The other day I tried an interesting experiment. I slowed down Chopin's Prelude No.1 in C, a short piano piece less than a minute in duration, and stretched it out to last 27 minutes! I was doing this inside my computer music program so I could replace the piano sound with longer sustaining orchestral strings. It sounded like one of those New Age meditative music CDs. Why 27 minutes, you may well ask? Because stretching it any longer slowed the music down too much. Any slower than that the music fell apart and became incoherent.
It must be something about the way we perceive harmonic progressions. Here is my theory.
I think that each musical chord is perceived in three ways. Firstly, as what is, secondly, as where it might lead - an anticipation, and lastly, as where it fits in with what has preceded it - a memory. For a chord to make sense in a musical progression it seems it has to have a past, present, and future.
When the chords are too long they become too widely spaced and the memory part starts dissolving. We are left with just the chord itself, the present, and maybe a sense of curiosity about where it is leading us, the future, or whether it is leading us anywhere ("is this chord ever going to end?"). As the chords stretch out even longer, this anticipation also dissolves and my poor brain just gives up trying to place the sounds in some harmonic context. At that very slow threshold, which I suspect varies from person to person, I am left with a series of random, meaningless sounds.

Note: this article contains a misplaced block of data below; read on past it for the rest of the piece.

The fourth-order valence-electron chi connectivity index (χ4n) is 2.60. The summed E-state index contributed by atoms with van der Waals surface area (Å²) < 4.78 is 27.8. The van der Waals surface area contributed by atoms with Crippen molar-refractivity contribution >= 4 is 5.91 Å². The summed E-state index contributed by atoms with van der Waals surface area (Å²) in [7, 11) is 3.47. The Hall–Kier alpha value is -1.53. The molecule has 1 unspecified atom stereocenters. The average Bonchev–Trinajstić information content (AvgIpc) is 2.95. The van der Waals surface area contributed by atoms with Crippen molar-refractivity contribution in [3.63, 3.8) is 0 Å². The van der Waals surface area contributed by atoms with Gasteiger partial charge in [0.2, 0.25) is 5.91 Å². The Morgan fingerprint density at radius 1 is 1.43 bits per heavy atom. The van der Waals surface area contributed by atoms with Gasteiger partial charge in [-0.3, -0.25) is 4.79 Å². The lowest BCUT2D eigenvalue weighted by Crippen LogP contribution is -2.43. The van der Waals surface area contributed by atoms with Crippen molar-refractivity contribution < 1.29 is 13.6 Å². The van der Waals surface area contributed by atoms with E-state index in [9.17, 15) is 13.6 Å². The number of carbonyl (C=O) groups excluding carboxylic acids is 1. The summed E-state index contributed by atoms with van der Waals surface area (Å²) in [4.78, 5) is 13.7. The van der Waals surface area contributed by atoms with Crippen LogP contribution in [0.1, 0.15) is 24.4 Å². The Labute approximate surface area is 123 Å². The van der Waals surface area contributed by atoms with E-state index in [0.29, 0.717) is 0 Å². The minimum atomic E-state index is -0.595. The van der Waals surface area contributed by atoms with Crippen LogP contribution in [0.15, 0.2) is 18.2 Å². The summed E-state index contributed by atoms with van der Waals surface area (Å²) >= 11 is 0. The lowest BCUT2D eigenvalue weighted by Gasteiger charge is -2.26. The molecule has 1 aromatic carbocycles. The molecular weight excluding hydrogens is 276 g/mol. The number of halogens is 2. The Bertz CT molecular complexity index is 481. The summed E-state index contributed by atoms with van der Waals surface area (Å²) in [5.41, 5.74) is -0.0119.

There is a limit of how slow music can get to still be music.
I was curious to find my personal threshold for this harmonic perception. I timed a phrase consisting of sic chords in the slowed down Chopin Prelude. At each chord lasting 8 seconds I was able to easily perceive it as a phrase. 10-12 seconds per chord was pushing it, but I still got the sense that there was some structure here (though I was not sure what it was). At 16 seconds per chord (the entire 6-chord sequence lasting 1.5 minutes) I no longer cared what came next. I was listening to a succession of very long random chords, nice or interesting or boring or annoying perhaps, but certainly it was no longer a phrase. The musical meaning did not extend beyond this speed.
Poor Chopin was probably rolling in his grave.
The Kvetching Factory
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